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MUSIC
After 17 months of negotiations and sign-offs from Paul McCartney, Ringo Starr, Yoko Ono, and George Harrison’s widow, Olivia, The Beatles will star in a videogame that’s been authorized for a Christmas 2009 release. It’s the result of a partnership between MTV and Harmonix (the companies behind Rock Band) and the band’s business enterprise, Apple Corps Ltd. And, like anything involving the Beatles, securing the deal was no small feat. But Ono says it makes perfect sense. ”All of us are actually pretty hip, so we said yes,” she tells EW exclusively. ”I’m personally very excited. [The game] lets you participate in a way where you’re really [immersed in] the music. With so many young kids into the Beatles, it’s a start to a beautiful new page in [the band’s] history. Maybe they’ll start to make music and not just listen to it, and really understand what it’s about.” But while they were long hailed for being ahead of their time, the Beatles have been surprisingly reluctant to enter the digital age — none of their tracks are available for legal download anywhere on the Internet. So does their foray into the world of gaming — of all places — mean we could finally see their catalog hit iTunes sometime before the next century? There’s reason for optimism. ”The Love show continues to sell to full capacity in Las Vegas, 30 million people watched American Idol‘s Beatles night, and now there’s this game,” says Martin Bandier, head of Sony/ATV Music Publishing, which controls more than 250 Beatles copyrights. ”I think there’s a changing wind — and that this will naturally lead to other opportunities no one even thought about.” — Shirley Halperin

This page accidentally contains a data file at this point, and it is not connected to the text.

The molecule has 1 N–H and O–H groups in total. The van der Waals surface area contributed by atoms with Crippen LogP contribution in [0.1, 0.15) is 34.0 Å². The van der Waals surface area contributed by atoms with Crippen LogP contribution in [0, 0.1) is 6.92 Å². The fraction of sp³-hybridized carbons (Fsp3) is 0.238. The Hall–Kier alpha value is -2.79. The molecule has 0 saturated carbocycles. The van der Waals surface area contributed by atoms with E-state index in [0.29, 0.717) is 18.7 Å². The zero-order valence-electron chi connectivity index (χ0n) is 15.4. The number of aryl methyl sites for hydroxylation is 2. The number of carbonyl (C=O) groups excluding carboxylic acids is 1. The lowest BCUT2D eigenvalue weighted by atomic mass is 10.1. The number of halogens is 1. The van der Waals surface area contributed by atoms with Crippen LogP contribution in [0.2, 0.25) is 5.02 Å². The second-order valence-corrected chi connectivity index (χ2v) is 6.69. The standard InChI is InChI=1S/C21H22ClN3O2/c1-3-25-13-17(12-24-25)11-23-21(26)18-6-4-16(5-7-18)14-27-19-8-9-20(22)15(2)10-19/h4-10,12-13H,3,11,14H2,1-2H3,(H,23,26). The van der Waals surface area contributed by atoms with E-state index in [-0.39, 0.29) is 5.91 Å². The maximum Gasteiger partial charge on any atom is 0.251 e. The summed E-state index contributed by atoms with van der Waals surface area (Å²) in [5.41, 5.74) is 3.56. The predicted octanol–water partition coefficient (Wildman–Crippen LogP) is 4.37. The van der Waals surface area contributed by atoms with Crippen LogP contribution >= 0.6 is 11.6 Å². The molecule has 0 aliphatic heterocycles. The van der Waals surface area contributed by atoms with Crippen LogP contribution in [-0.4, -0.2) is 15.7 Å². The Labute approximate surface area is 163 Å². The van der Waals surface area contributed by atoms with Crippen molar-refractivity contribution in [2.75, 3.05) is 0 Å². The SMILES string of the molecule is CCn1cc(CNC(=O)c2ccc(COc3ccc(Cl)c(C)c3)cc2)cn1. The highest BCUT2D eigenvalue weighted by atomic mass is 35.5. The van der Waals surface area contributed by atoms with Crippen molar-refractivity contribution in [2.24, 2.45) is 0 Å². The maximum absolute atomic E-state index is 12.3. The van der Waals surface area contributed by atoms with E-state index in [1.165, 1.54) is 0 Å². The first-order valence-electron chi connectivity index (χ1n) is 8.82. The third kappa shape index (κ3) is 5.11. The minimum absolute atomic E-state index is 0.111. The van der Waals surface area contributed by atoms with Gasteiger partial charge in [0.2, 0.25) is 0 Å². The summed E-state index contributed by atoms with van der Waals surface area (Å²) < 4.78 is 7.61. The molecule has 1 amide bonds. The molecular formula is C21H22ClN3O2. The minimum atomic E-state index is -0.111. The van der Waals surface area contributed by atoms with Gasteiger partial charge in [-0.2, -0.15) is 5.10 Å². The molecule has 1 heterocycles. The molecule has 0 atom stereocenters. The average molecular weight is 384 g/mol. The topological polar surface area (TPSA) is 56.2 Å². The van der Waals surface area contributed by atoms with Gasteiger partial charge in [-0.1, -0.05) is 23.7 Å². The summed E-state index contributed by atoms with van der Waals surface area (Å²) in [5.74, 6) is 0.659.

MOVIES
Charlize Theron might soon become the latest in a long line of beauties to go toe-to-toe with Tom Cruise on the big screen. The Academy Award winner has been offered the lead role opposite Cruise in The Tourist, a remake of the 2005 French thriller Anthony Zimmer. The film — likely Cruise’s next project — centers on an Interpol agent (Theron) who’s after an elusive criminal. She ends up ensnaring an unwitting American tourist (Cruise) in her pursuit — a move that puts his life on the line. Screenwriter Julian Fellowes (who won an Oscar for Gosford Park) penned the script for Spyglass Entertainment, while Bharat Nalluri (Miss Pettigrew Lives for a Day) plans to direct. — Nicole Sperling

TV
The CW’s decision to contemporize Melrose Place for today’s audiences underscores the latest trend in TV: developing tried-and-true titles in hopes of overcoming marketing challenges. Now that NBC and The CW have succeeded (at least for now) in getting reboots of Knight Rider and 90210 off the ground, CBS is considering remakes of two popular crime series from the ’70s: The Streets of San Francisco and Hawaii Five-O, for next fall. Ed Bernero (Criminal Minds) is writing the Five-O script, while Sheldon Turner (The Longest Yard) and Robert Port (Numb3rs) will attempt to update Streets by focusing on the city’s gay population. Meanwhile, The CW is currently on the lookout for a writer with a twisted enough imagination to re-create the legendary Melrose madness. — Lynette Rice

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